What Parents Of Children With Mental Illness Think About After A School Shooting

by Kacy Andrews
Originally Published: 
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I can no longer remain silent or stick my head in the sand in order not to piss off the slew of conservative friends and family in my circle or to get in heated debates with them that I know will go nowhere, so what’s the point anyway, right?

I can no longer worry about the stigma of “coming out” about this because I can not pretend that I’m not scared shitless that someday it will be my child who somehow gets ahold of one of these guns and does something unspeakable.

I’m the mother of an 8-year-old mentally ill child. Bipolar to be exact. He has been obsessed with guns since the tender age of 2, and we are not a pro-gun, gun-owning family.

He draws photos of them, talks about them, turns his fingers into guns and “shoots” me and others often. He tells me he wants me (and my husband) dead more times than I care to count. Says he wants to “see me in a grave” and “blow my head off.”

Often times, when he is more lucid and horrified by his actions and words, his anger is self-directed and he wants to kill himself. And to be fair it’s not just guns, he’s sought out our knives during fits until we finally hid them out of plain sight. By the time my child turned two, I had not one, but two, black eyes as a result of his fits of rage.

He only does this when he’s in one of his manic-depressive fits of rage. When he’s not raging, he’s the sweetest most loving child, so much so that most our friends and relatives don’t even know he’s battling a mental illness. And if they do, they don’t know the degree of his and our despair. They don’t live with this child and they don’t see what we live with daily — mostly because we don’t talk about it for a variety of reasons. Those we do tell just think it’s because of our “bad parenting” — we aren’t strict enough, haven’t spanked him enough, and/or we have spoiled him.

He was first diagnosed at the age of 5 when we finally stopped saying “Oh, he’ll outgrow this someday — it’s just his age” and we took him to see his first psychiatrist who diagnosed him with a mood disorder and ADHD.

3 years, 10 different pharmaceuticals, 3 psychiatrists, 5 therapists and 1 hospital stay later… my son still is raging, and we are still struggling to find him the support he needs to live without these demons in his head.

We are not bad parents. We do not spoil our child. We are doing the best we can for him with very little support from our country’s mental health care system — which clearly is even more broken than I once imagined. Especially when one of our country’s top children’s mental institutions released our son worse off than when we admitted him.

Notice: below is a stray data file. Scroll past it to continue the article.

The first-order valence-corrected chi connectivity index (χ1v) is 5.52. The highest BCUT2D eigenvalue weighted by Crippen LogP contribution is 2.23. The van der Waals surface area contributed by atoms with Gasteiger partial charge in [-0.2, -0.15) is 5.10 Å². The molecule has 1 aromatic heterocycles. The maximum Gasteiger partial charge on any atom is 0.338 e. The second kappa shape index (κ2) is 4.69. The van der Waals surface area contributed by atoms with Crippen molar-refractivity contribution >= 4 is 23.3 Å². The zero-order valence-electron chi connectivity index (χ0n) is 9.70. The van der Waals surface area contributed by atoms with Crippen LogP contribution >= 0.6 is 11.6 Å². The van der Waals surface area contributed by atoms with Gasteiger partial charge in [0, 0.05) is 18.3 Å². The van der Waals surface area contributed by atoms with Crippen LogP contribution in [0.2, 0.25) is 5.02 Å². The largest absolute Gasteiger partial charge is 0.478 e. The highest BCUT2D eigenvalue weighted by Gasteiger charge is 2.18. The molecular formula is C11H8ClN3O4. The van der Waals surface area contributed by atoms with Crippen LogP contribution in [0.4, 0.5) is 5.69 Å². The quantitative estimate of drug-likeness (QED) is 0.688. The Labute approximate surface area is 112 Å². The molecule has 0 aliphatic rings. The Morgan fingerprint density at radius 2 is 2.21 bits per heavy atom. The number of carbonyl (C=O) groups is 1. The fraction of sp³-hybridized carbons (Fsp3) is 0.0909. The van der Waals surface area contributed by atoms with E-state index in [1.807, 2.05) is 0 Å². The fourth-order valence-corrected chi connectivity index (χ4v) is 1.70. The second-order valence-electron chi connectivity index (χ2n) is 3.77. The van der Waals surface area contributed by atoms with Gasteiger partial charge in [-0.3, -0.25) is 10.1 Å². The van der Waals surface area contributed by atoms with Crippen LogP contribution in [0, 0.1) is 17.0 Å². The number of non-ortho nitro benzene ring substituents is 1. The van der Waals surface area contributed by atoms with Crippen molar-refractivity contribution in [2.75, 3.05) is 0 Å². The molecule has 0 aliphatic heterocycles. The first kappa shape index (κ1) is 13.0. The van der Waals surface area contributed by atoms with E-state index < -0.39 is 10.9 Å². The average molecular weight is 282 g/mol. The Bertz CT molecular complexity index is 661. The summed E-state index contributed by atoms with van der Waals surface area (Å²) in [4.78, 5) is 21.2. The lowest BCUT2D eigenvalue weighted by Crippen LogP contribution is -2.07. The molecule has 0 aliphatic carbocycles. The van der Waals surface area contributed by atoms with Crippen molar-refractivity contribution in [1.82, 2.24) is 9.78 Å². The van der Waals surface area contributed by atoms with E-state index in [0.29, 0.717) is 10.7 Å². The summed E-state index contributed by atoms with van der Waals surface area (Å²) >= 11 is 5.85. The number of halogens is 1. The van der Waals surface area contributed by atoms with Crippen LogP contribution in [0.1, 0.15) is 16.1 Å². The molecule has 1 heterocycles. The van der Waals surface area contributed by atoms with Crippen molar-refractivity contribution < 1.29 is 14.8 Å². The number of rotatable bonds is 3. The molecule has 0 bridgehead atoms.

We have excellent insurance through my husband’s union, yet most of the top doctors and therapies don’t take insurance of any kind and it’s incredibly expensive for us to go out of pocket.

The stigma and lack of knowledge surrounding mental health is astounding. Since I’ve come out about his illness, strangers mostly have said my son needs a “good beating” or to be locked up and is a danger to our society. A good beating, which some call discipline, does nothing for mental illness. They also say their kids should not associate with him. Yet my son actually is extremely bright/gifted, very well-liked at school, has lots of friends, and no behavioral outbursts there which can be common for bipolar. He only explodes at home, his safe place, after holding it together all day.

My 8 year-old son, adopted at birth which is a whole other stigma conversation for a later time, wants to become a genetic engineer after watching X-Men. After researching on Wikipedia about the human genome, totally unprompted on his own, he asks, “If I was born with my genes that have anger problems in them, why doesn’t my body adapt?”

Then getting very sad, he starts to cry, “My anger problems make me feel different from everyone else.”

After our heartbreak, my husband answers, ”One of the things you learn as you grow up is everyone has something that makes them feel different.”

I’m in countless support groups of parents of children with mental illness who are all posting and talking about these same fears about our sick children somehow getting their hands on guns someday. The irony is a very small percentage of the shootings are done by someone with mental illness. Overall, mass shootings by people with serious mental illness represent one percent of all gun homicides each year, according to the book Gun Violence and Mental Illness published by the American Psychiatric Association in 2016.

Why anyone needs to own a gun boggles my brain, but I understand it’s a “right” for Americans to bear arms. Even though this amendment was put in place back in the day when we had to hunt for food and protect ourselves from tyranny, many argue this is still the case.

Fine, but back then it was rifles and muskets which, to my limited knowledge of guns, takes a hell of a lot more time to load than killing machines with 100 round magazines.

Research shows gun control works. Countries such as the UK, Japan, Australia and Germany all have taken dramatic steps to regulate gun ownership in the wake of similar mass shootings and it’s worked reducing their homicide rates significantly.

My fellow Americans — particularly those who continue to support the NRA and any politicians doing nothing about our nation’s gun and mental illness problems — you have left me in the position of “hoping and praying” that someday my son will not somehow get his hands on a gun and do the unthinkable to himself or anyone else. I hope and pray you will think about that next time you go to vote. In the meantime, let’s support our youth who are rising up and allowing their voices to be heard.

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